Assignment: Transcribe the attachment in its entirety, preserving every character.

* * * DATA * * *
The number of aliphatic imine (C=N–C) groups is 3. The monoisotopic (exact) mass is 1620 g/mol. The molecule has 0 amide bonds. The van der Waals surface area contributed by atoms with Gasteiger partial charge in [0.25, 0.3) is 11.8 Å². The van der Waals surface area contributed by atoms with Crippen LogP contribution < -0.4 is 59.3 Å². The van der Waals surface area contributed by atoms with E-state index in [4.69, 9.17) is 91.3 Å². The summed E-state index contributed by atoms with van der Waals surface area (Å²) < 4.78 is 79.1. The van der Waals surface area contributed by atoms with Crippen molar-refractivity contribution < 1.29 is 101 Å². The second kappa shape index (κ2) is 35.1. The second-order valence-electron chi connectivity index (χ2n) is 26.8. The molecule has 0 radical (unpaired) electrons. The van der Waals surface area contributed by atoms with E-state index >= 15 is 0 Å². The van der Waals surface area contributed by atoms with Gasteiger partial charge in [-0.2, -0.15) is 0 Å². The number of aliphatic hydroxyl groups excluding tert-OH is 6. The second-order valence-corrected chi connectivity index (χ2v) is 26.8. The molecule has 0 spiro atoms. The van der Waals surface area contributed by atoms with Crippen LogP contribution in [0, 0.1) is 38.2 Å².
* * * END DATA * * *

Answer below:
The number of aliphatic imine (C=N–C) groups is 3. The monoisotopic (exact) mass is 1620 g/mol. The molecule has 0 amide bonds. The van der Waals surface area contributed by atoms with Gasteiger partial charge in [0.25, 0.3) is 11.8 Å². The van der Waals surface area contributed by atoms with Crippen LogP contribution < -0.4 is 59.3 Å². The van der Waals surface area contributed by atoms with E-state index in [4.69, 9.17) is 91.3 Å². The summed E-state index contributed by atoms with van der Waals surface area (Å²) < 4.78 is 79.1. The van der Waals surface area contributed by atoms with Crippen molar-refractivity contribution < 1.29 is 101 Å². The second kappa shape index (κ2) is 35.1. The second-order valence-electron chi connectivity index (χ2n) is 26.8. The molecule has 0 radical (unpaired) electrons. The van der Waals surface area contributed by atoms with E-state index >= 15 is 0 Å². The van der Waals surface area contributed by atoms with Gasteiger partial charge in [-0.2, -0.15) is 0 Å². The number of aliphatic hydroxyl groups excluding tert-OH is 6. The second-order valence-corrected chi connectivity index (χ2v) is 26.8. The molecule has 0 spiro atoms. The van der Waals surface area contributed by atoms with Crippen LogP contribution in [0, 0.1) is 38.2 Å².